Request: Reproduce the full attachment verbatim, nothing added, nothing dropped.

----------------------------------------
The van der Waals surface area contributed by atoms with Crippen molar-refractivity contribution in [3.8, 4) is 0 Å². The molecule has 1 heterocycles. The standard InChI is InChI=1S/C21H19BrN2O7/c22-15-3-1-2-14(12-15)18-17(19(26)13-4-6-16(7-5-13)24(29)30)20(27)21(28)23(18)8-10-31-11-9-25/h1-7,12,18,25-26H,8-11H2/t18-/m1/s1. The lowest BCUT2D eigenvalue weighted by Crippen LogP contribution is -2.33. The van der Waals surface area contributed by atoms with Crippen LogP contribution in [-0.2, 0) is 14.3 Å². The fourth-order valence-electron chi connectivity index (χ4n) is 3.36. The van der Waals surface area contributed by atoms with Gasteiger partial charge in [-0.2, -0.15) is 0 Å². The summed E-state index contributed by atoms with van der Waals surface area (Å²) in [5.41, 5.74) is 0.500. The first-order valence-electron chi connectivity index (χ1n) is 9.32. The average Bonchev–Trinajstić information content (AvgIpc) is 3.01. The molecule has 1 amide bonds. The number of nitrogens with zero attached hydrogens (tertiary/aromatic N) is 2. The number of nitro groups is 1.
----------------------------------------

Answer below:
The van der Waals surface area contributed by atoms with Crippen molar-refractivity contribution in [3.8, 4) is 0 Å². The molecule has 1 heterocycles. The standard InChI is InChI=1S/C21H19BrN2O7/c22-15-3-1-2-14(12-15)18-17(19(26)13-4-6-16(7-5-13)24(29)30)20(27)21(28)23(18)8-10-31-11-9-25/h1-7,12,18,25-26H,8-11H2/t18-/m1/s1. The lowest BCUT2D eigenvalue weighted by Crippen LogP contribution is -2.33. The van der Waals surface area contributed by atoms with Crippen LogP contribution in [-0.2, 0) is 14.3 Å². The fourth-order valence-electron chi connectivity index (χ4n) is 3.36. The van der Waals surface area contributed by atoms with Gasteiger partial charge in [-0.2, -0.15) is 0 Å². The summed E-state index contributed by atoms with van der Waals surface area (Å²) in [5.41, 5.74) is 0.500. The first-order valence-electron chi connectivity index (χ1n) is 9.32. The average Bonchev–Trinajstić information content (AvgIpc) is 3.01. The molecule has 1 amide bonds. The number of nitrogens with zero attached hydrogens (tertiary/aromatic N) is 2. The number of nitro groups is 1.